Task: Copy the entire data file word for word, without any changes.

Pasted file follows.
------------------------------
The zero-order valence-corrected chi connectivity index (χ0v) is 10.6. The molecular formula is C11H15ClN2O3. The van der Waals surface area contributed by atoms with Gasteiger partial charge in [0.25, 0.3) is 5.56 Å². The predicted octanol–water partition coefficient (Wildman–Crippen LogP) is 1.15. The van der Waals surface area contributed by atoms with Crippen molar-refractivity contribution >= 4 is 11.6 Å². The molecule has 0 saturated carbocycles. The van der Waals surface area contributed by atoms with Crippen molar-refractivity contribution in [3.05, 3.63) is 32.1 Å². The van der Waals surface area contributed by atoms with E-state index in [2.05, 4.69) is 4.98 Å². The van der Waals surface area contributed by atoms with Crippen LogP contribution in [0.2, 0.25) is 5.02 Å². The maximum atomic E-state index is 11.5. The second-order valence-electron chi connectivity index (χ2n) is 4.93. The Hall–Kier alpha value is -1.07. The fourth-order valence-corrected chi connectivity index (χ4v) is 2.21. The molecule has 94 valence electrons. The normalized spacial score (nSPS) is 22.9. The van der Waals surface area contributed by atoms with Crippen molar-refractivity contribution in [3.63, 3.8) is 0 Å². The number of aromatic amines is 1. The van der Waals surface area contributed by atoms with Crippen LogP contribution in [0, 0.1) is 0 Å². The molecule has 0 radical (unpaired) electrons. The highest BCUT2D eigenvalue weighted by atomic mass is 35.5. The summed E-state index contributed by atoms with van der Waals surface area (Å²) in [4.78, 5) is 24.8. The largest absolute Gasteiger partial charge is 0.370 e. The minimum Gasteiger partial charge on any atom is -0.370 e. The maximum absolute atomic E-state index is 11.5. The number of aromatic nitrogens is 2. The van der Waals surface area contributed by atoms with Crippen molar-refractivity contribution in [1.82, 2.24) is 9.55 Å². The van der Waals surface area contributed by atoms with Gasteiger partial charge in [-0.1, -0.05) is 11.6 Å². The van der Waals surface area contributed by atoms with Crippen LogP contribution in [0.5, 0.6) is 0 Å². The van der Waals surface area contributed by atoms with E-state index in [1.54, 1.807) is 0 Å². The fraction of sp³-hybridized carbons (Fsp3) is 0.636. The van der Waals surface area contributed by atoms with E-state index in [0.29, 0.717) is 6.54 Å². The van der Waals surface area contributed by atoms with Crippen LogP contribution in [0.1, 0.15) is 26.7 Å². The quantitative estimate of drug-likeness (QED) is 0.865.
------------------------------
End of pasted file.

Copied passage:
The zero-order valence-corrected chi connectivity index (χ0v) is 10.6. The molecular formula is C11H15ClN2O3. The van der Waals surface area contributed by atoms with Gasteiger partial charge in [0.25, 0.3) is 5.56 Å². The predicted octanol–water partition coefficient (Wildman–Crippen LogP) is 1.15. The van der Waals surface area contributed by atoms with Crippen molar-refractivity contribution >= 4 is 11.6 Å². The molecule has 0 saturated carbocycles. The van der Waals surface area contributed by atoms with Crippen molar-refractivity contribution in [3.05, 3.63) is 32.1 Å². The van der Waals surface area contributed by atoms with E-state index in [2.05, 4.69) is 4.98 Å². The van der Waals surface area contributed by atoms with Crippen LogP contribution in [0.2, 0.25) is 5.02 Å². The maximum atomic E-state index is 11.5. The second-order valence-electron chi connectivity index (χ2n) is 4.93. The Hall–Kier alpha value is -1.07. The fourth-order valence-corrected chi connectivity index (χ4v) is 2.21. The molecule has 94 valence electrons. The normalized spacial score (nSPS) is 22.9. The van der Waals surface area contributed by atoms with Crippen molar-refractivity contribution in [3.63, 3.8) is 0 Å². The number of aromatic amines is 1. The van der Waals surface area contributed by atoms with Crippen LogP contribution in [0, 0.1) is 0 Å². The molecule has 0 radical (unpaired) electrons. The highest BCUT2D eigenvalue weighted by atomic mass is 35.5. The summed E-state index contributed by atoms with van der Waals surface area (Å²) in [4.78, 5) is 24.8. The largest absolute Gasteiger partial charge is 0.370 e. The minimum Gasteiger partial charge on any atom is -0.370 e. The maximum absolute atomic E-state index is 11.5. The number of aromatic nitrogens is 2. The van der Waals surface area contributed by atoms with Crippen molar-refractivity contribution in [1.82, 2.24) is 9.55 Å². The van der Waals surface area contributed by atoms with Gasteiger partial charge in [-0.1, -0.05) is 11.6 Å². The van der Waals surface area contributed by atoms with Crippen LogP contribution in [0.5, 0.6) is 0 Å². The van der Waals surface area contributed by atoms with E-state index in [1.54, 1.807) is 0 Å². The fraction of sp³-hybridized carbons (Fsp3) is 0.636. The van der Waals surface area contributed by atoms with E-state index in [0.29, 0.717) is 6.54 Å². The van der Waals surface area contributed by atoms with Crippen LogP contribution in [0.1, 0.15) is 26.7 Å². The quantitative estimate of drug-likeness (QED) is 0.865.